What is Aphasia?
Aphasia is a disorder that results from damage to the parts of the brain that contain language. Aphasia can cause problems with any or all of the following: speaking, listening, reading, and writing.
Damage to the left side of the brain causes aphasia for most right-handers and about half of left-handers. Individuals who experience damage to the right side of the brain may have additional difficulties beyond speech and language.
Individuals with aphasia may also have other problems, such as dysarthria (slurred speech), apraxia or swallowing problems.
Signs and Symptoms of Aphasia
Aphasia can cause problems with spoken language (talking and understanding) and written language (reading and writing).
Aphasia can be mild or severe depending on the amount and the location of the damage to the brain.
- Difficulty using words and sentences
- Short or incomplete sentences (omits smaller words)
- Use words that don't make sense (jargon)
- May have difficulty finding words
- May put words in the wrong order
- May switch sounds
- May struggle with both using words and understanding
- Difficulty understanding others
Communicating with the Aphasic Patient
- Make the patient's daily schedule of activities as routine as possible. A structured day improves the patients' orientation and memory allowing them to take on greater responsibility in their rehabilitation.
- Try to provide communication stimulation during routine patient care activities. For example, as you feed them, talk about the foods they are eating for dinner, the classification, the way the foods they are eating are prepared.
- Never discuss anything in the presence of the aphasic patient that you would not want them to hear. Even the patient whose comprehension is poor may attend to body language such as facial expression, which may result in the patient becoming confused or frightened.
- Encourage the patient to participate in group activities to promote socialization and language stimulation.
- Don't discuss the patient's business or personal matters with them when they are fatigued or become upset. Postpone it for another time.
- Be sure you have the patient's attention before beginning any communication. Touch them on the shoulder, wait until they are looking at you and then begin.
- For best results, the environment in which you are communicating should be quiet and calm, and as relaxed as possible for optimal communication.
- The patient is an adult and should be continued to be treated as one. Although there may be comprehension difficulties, they are aware that they are adults, and treating them any other way is demoralizing.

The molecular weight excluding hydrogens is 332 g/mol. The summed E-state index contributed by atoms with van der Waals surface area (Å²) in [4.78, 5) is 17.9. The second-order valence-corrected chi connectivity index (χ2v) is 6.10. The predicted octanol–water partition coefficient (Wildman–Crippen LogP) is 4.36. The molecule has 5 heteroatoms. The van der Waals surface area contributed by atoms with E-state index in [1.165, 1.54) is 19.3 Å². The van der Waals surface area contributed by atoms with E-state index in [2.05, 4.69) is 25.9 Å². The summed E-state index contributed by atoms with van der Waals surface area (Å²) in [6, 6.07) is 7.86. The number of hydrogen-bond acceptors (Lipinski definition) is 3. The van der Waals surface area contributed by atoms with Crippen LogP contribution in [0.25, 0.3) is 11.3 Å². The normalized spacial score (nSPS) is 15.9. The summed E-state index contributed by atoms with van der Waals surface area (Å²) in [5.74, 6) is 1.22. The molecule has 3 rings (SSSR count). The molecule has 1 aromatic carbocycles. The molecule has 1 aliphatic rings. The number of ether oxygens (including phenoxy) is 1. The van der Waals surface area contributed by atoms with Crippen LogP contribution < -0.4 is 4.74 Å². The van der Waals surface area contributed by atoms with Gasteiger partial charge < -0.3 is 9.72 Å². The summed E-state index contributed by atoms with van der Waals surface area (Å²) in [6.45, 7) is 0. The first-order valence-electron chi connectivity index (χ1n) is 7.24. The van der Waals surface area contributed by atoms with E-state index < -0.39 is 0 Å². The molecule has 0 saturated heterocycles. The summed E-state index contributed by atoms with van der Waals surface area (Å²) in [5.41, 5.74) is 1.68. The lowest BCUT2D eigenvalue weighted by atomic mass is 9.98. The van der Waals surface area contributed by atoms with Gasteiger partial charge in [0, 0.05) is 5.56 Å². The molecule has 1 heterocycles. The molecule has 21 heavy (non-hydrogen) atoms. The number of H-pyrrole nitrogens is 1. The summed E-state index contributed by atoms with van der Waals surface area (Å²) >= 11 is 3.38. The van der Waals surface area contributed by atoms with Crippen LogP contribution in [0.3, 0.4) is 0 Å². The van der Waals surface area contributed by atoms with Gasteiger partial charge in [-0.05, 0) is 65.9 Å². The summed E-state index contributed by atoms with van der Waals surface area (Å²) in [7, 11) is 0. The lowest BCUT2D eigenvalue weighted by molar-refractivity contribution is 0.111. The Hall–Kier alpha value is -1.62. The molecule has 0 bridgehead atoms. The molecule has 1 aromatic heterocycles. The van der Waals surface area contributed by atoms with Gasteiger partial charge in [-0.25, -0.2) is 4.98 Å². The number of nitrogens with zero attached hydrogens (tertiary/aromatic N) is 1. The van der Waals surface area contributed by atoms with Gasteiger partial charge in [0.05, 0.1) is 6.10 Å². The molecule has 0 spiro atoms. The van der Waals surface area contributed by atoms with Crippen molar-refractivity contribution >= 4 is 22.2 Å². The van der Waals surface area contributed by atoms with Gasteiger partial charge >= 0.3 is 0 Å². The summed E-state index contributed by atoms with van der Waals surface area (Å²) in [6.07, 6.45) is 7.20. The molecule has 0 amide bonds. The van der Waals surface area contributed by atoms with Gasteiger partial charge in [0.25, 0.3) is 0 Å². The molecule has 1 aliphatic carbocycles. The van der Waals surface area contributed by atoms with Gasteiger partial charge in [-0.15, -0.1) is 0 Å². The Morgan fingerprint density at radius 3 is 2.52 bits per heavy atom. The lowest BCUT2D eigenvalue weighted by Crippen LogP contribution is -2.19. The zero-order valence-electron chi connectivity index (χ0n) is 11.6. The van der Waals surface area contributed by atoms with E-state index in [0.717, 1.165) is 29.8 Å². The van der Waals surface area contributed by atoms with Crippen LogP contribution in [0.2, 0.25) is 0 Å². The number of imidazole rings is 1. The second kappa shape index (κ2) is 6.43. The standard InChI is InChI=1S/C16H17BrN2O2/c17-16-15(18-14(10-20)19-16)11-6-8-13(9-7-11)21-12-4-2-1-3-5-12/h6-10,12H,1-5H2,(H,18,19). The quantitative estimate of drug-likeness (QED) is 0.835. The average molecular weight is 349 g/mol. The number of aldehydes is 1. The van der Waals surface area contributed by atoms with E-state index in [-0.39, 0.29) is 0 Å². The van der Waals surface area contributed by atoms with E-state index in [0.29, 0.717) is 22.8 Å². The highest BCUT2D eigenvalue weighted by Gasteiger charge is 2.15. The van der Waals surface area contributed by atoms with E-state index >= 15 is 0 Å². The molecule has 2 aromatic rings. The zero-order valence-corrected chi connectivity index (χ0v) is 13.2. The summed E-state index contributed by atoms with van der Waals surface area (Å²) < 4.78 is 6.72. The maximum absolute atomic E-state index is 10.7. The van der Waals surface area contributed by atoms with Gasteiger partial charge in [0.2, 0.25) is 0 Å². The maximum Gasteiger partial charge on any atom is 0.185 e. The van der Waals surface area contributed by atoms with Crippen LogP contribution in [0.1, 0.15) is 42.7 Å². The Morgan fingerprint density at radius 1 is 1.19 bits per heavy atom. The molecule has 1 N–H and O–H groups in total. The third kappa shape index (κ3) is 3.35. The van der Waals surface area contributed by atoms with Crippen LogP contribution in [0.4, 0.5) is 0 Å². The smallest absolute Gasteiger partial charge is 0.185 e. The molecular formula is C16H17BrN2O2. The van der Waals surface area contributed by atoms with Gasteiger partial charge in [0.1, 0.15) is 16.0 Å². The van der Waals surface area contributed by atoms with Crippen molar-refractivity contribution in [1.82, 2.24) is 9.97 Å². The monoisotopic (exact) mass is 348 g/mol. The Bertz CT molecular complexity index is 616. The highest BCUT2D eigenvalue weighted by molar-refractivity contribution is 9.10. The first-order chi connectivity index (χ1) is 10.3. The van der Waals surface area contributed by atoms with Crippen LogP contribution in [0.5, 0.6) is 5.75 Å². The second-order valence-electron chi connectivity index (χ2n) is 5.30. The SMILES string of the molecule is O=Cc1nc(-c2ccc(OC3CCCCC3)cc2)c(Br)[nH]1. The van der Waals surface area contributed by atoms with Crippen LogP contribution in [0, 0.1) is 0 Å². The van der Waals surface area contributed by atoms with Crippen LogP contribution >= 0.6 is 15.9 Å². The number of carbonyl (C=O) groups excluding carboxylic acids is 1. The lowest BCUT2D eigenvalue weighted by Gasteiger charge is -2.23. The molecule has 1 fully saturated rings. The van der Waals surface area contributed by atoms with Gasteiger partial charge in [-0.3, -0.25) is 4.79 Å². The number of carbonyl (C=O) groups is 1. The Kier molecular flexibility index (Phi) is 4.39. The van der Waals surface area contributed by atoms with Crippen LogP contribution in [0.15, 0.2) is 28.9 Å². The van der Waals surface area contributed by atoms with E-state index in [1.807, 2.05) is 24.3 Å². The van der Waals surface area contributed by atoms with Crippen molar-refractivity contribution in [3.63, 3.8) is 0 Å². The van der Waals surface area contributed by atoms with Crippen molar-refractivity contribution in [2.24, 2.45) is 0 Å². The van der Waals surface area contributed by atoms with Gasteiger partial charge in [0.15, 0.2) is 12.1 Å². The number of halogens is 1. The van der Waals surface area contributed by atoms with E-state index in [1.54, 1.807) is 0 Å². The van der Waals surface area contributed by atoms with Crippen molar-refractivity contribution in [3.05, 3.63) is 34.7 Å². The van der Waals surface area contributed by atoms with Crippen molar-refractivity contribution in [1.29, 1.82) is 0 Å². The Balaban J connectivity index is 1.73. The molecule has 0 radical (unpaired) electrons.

- Speak slowly, using natural pauses. Use your natural voice. Don't shout, the patient is not deaf or hard of hearing, they are aphasic.
- Keep instructions or questions short, simple, direct, and answerable with a "yes" or "no". Use gestures or visual cues whenever possible.
- If the patient does not understand or respond appropriately, tell them that they did not understand you, pause, and repeat, possibly rewording it.
- If the patient is trying to tell you something and you are unable to understand, ask simple questions and use simple gestures until they indicate that you have found the subject area.
- If all techniques fail, and you do not know what the patient is trying to tell you, admit it, saying "I'm sorry, I don't understand. Maybe we can try again later."
- Give the aphasic time to respond, don't interrupt, or try to fill in for them.
- Often an aphasic patient is able to say a word one moment, but not the next, or repeat it again at a later time, Don't say, "You said it yesterday, you can say it again" By giving the patient just the beginning sound of the word they are trying to say, may be helpful. Or describing similar words or what it's used for.
- When the aphasic patient makes a mistake, try to minimize the frustration by saying, "That's hard to get out".
- Don't correct errors. Try re-stating what you think they were trying to get out.
- In group situations, don't talk for the aphasic patient, or don't talk as if they were not in the room.
- Be realistic, Telling them that "Your speech will come back" will not make them feel better in the long run. Instead, be honest, "We can't tell how much speech will return. You just have to try your best."
- Try not to show your frustration or take your frustration out on the patient.
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